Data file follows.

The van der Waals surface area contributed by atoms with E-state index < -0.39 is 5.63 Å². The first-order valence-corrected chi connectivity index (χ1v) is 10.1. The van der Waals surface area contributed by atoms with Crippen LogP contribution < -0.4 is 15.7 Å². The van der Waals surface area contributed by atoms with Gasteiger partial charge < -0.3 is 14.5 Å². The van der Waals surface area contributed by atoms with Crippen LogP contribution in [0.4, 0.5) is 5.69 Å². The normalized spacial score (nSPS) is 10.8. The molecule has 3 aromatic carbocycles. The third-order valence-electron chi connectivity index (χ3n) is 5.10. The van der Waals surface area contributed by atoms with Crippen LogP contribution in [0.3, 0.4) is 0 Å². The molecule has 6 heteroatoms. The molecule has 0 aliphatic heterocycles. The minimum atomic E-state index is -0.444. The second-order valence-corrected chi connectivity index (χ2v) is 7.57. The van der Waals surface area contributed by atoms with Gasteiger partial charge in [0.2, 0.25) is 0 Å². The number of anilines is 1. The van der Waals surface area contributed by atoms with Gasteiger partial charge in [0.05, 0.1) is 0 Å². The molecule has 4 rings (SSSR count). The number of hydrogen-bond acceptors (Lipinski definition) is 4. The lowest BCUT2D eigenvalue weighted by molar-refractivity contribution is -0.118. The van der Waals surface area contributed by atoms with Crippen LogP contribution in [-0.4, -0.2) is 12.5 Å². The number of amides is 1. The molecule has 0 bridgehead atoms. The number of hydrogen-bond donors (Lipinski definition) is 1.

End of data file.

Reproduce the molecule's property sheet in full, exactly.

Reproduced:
The van der Waals surface area contributed by atoms with E-state index < -0.39 is 5.63 Å². The first-order valence-corrected chi connectivity index (χ1v) is 10.1. The van der Waals surface area contributed by atoms with Crippen LogP contribution < -0.4 is 15.7 Å². The van der Waals surface area contributed by atoms with Gasteiger partial charge < -0.3 is 14.5 Å². The van der Waals surface area contributed by atoms with Crippen LogP contribution in [0.4, 0.5) is 5.69 Å². The normalized spacial score (nSPS) is 10.8. The molecule has 3 aromatic carbocycles. The third-order valence-electron chi connectivity index (χ3n) is 5.10. The van der Waals surface area contributed by atoms with Crippen LogP contribution in [0.3, 0.4) is 0 Å². The molecule has 6 heteroatoms. The molecule has 0 aliphatic heterocycles. The minimum atomic E-state index is -0.444. The second-order valence-corrected chi connectivity index (χ2v) is 7.57. The van der Waals surface area contributed by atoms with Gasteiger partial charge in [0.2, 0.25) is 0 Å². The number of anilines is 1. The van der Waals surface area contributed by atoms with Gasteiger partial charge in [0.05, 0.1) is 0 Å². The molecule has 4 rings (SSSR count). The number of hydrogen-bond acceptors (Lipinski definition) is 4. The lowest BCUT2D eigenvalue weighted by molar-refractivity contribution is -0.118. The van der Waals surface area contributed by atoms with Crippen LogP contribution in [-0.4, -0.2) is 12.5 Å². The number of amides is 1. The molecule has 0 bridgehead atoms. The number of hydrogen-bond donors (Lipinski definition) is 1.